# Finding the ground state $L$ and $S$ quantum numbers of an atom

In an example in class we were asked to determine the ground state total orbital angular moment and total spin angular momentum quantum numbers $\textbf{L}$ and $\textbf{S}$ of Nitrogen with electron configuration

$$N:[\mathrm{He}]\,2s^22p^3$$

We are told to used Hund's rules which were given as the following.

1. Find the maximum $\space M_S$ consistent with the Pauli Exclusion Principle. Set $S=M_s$

2. For that$\space M_S$, find the maximum $M_l$. Set $L=M_l$

It was then presented that the result is as follows.

$$\max(M_s)=\frac{3}{2}\implies S = \frac{3}{2}$$

$$\max(M_l)=0\implies L = 0$$

$$\therefore S = \frac{3}{2}\space \text{and} \space L = 0$$

I am trying to do homework problems similar to this and can not figure out how they reasoned $L = 0$ and was hoping to gain some clarification if at all possible.When moving to atoms with partially filled $\space f$ and $\space d$ orbitals I don't know where to start and I think it is because I am not sure how they approached this problem. Any help clarifying this process would be much appreciated.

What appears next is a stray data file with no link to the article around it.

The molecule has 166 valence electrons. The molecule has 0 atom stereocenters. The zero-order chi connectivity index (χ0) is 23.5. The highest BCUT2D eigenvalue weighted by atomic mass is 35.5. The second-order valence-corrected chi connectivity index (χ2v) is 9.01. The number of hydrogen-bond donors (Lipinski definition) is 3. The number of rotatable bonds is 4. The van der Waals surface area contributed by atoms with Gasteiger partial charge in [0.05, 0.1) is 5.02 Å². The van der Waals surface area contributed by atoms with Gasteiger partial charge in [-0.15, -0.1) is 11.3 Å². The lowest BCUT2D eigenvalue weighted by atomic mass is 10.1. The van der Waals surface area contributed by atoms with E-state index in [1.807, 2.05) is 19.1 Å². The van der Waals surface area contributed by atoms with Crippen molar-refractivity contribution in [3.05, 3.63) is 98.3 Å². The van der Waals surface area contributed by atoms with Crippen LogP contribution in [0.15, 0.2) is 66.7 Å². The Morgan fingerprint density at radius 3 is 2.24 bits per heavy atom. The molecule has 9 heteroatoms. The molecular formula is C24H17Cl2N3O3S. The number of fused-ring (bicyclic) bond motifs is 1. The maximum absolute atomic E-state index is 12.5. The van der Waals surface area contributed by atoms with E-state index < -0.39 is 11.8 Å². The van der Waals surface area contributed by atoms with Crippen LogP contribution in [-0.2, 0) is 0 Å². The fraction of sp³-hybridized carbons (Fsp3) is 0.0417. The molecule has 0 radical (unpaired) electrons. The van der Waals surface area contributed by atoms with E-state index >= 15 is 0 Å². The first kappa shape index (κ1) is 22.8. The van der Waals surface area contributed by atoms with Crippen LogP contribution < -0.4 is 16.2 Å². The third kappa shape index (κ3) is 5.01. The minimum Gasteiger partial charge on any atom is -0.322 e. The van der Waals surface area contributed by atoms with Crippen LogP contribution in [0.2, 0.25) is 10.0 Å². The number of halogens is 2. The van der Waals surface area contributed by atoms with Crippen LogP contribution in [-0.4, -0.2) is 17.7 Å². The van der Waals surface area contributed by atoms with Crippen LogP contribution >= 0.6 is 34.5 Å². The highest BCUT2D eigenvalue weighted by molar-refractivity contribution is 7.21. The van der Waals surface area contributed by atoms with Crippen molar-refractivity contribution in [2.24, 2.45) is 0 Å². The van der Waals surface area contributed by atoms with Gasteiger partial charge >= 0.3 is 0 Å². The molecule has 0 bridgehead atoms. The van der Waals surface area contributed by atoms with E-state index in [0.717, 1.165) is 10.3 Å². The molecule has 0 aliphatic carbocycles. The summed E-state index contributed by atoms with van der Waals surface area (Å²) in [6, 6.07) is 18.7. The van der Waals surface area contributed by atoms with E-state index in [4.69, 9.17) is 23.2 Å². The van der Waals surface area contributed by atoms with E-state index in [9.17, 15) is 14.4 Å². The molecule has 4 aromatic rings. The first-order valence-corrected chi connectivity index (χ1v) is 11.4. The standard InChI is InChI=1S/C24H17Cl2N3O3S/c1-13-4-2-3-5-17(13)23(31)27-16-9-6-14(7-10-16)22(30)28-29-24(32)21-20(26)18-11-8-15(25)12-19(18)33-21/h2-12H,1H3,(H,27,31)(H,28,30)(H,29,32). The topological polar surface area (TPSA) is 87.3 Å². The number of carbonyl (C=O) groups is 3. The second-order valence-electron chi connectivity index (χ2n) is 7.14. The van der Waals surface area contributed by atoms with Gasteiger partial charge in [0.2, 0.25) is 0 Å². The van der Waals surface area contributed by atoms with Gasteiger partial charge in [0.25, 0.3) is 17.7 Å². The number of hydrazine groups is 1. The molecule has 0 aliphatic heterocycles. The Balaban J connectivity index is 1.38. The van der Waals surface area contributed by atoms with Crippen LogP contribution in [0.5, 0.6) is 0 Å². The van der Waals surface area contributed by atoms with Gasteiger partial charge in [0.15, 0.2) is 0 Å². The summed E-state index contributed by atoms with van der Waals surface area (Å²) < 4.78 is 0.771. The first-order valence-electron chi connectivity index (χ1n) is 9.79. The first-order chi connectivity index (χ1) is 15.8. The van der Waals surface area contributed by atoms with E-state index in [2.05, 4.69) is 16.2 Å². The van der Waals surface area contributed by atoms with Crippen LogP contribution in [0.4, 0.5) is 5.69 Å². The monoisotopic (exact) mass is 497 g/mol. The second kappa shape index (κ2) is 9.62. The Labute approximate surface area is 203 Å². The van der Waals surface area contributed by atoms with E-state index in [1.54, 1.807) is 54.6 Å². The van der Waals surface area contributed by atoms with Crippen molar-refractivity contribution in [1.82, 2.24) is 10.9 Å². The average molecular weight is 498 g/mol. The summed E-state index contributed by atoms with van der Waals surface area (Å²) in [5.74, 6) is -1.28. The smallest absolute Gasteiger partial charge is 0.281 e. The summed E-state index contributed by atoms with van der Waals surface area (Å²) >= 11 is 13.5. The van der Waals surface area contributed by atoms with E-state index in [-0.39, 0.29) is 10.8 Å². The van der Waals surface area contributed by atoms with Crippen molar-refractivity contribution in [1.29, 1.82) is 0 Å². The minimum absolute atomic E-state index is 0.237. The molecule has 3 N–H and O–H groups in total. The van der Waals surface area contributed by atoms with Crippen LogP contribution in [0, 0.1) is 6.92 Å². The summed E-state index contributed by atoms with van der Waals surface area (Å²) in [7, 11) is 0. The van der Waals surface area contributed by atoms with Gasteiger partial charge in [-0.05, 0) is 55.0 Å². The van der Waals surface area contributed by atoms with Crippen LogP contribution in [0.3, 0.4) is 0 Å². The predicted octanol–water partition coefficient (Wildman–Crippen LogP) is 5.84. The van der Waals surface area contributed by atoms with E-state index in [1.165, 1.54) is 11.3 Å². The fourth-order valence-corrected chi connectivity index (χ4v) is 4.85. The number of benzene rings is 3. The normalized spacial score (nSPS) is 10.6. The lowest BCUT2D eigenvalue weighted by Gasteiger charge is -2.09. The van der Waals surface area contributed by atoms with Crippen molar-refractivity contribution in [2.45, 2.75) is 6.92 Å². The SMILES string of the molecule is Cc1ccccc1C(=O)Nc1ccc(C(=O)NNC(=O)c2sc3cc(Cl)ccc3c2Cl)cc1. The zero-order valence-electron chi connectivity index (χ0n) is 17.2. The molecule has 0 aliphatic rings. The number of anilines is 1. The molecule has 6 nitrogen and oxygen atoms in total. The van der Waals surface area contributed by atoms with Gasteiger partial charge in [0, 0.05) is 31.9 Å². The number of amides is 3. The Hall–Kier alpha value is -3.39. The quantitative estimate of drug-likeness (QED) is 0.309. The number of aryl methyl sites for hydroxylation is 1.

• the maximum M l should be equal to 1(for the case of p orbital). Why has it been taken to be 0? – Rishabh Jain Dec 11 '17 at 8:38

The given spin state requires all the spins to be parallel, which means that that state (and the whole $S=3/2$ manifold by extension) is symmetric under exchange. However, the global state needs to be antisymmetric, which means that the orbital component also needs to be antisymmetric. Within a p shell, this can only be achieved by putting one electron each on the $m_L=1$, $0$ and -$1$ states (since any repetitions would vanish under antisymmetrization), and that then gives you $M_L=0$.